Polaris Innovations Ltd. v. Kingston Tech. Co.
United States Court of Appeals for the Federal Circuit
January 31, 2020, Decided
[*820] Per Curiam.
In its opening brief, Polaris Innovations Limited argues that the final written decision at issue in this appeal exceeds the scope of the [**2] Patent Trial and Appeal Board's authority and violates the Constitution's Appointments Clause. See Appellant's Br. 53 (citing U.S. Const. art. II, § 2, cl. 2). This court recently decided this issue in Arthrex, Inc. v. Smith & Nephew, Inc., 941 F.3d 1320 (Fed. Cir. 2019). Accordingly, the Board's decision in No. IPR2017-00116 is vacated, and the case is remanded to the Board for proceedings consistent with this court's decision in Arthrex.
VACATED AND REMANDED
Concur by: HUGHES
HUGHES, Circuit Judge, concurring, in which WALLACH, Circuit Judge, joins.
I concur because we are bound by the prior panel decision in Arthrex, Inc. v. Smith & Nephew, Inc., 941 F.3d 1320 (Fed. Cir. 2019). However, I write separately to note that I disagree with the [*821] merits and question the remedy of the Arthrex panel decision. I believe that viewed in light of the Director's significant control over the activities of the Patent Trial and Appeal Board and Administrative Patent Judges, APJs are inferior officers already properly appointed by the Secretary of Commerce.
But if APJs are properly considered principal officers, I have grave doubts about the remedy Arthrex applied to fix their unconstitutional appointment. In the face of an unconstitutional statute, our role is to determine whether severance of the unconstitutional portion would be consistent with Congress's intent. Given the federal employment [**3] protections APJs and their predecessors have enjoyed for more than three decades, I find no legislative intent to divest APJs of their Title 5 removal protections to cure any alleged constitutional defect. Because the bar to find non-severability is so high, though, I reluctantly agree with Arthrex's remedy.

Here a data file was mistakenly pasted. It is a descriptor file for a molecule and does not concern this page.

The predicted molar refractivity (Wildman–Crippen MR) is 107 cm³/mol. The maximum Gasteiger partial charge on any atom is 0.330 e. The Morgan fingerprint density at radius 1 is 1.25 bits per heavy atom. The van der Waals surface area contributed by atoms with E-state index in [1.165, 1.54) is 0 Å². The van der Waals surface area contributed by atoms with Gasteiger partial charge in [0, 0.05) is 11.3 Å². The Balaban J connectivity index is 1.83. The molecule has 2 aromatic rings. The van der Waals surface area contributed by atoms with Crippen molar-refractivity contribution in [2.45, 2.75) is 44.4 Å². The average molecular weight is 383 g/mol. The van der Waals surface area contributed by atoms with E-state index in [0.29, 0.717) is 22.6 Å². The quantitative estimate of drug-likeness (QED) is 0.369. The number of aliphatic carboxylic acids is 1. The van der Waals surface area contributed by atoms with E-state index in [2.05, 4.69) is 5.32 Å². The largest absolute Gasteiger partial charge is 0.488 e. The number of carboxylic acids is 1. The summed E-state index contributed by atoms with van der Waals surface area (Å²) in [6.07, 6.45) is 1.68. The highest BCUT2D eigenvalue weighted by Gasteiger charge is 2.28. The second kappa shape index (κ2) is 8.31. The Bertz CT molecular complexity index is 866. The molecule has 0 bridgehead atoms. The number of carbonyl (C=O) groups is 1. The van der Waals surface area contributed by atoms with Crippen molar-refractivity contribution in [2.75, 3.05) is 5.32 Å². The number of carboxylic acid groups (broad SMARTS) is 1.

None of the parties here or in Arthrex dispute that APJs are officers who exercise "significant authority pursuant to the laws of the United States." Buckley v. Valeo, 424 U.S. 1, 126, 96 S. Ct. 612, 46 L. Ed. 2d 659 (1976) (per curiam). But "significant authority" marks the line between an officer and an employee, not a principal and an inferior officer. Despite being presented with the opportunity to do so, the Supreme Court has declined to "set forth an exclusive criterion for distinguishing between principal and inferior officers for Appointments Clause purposes." Edmond v. United States, 520 U.S. 651, 661, 117 S. Ct. 1573, 137 L. Ed. 2d 917 (1997).Read The Full CaseNot a Lexis Advance subscriber? Try it out for free.
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792 Fed. Appx. 820 *; 2020 U.S. App. LEXIS 3019 **; 2020 WL 504974
POLARIS INNOVATIONS LIMITED, Appellant v. KINGSTON TECHNOLOGY COMPANY, INC., Appellee UNITED STATES, Intervenor
Notice: THIS DECISION WAS ISSUED AS UNPUBLISHED OR NONPRECEDENTIAL AND MAY NOT BE CITED AS PRECEDENT. PLEASE REFER TO FEDERAL RULES OF APPELLATE PROCEDURE RULE 32.1 GOVERNING THE CITATION TO UNPUBLISHED OPINIONS.
Prior History: [**1] Appeal from the United States Patent and Trademark Office, Patent Trial and Appeal Board in No. IPR2017-00116.
Polaris Innovations Ltd. v. Kingston Tech. Co., 2019 U.S. App. LEXIS 35050 (Fed. Cir., Nov. 8, 2019)
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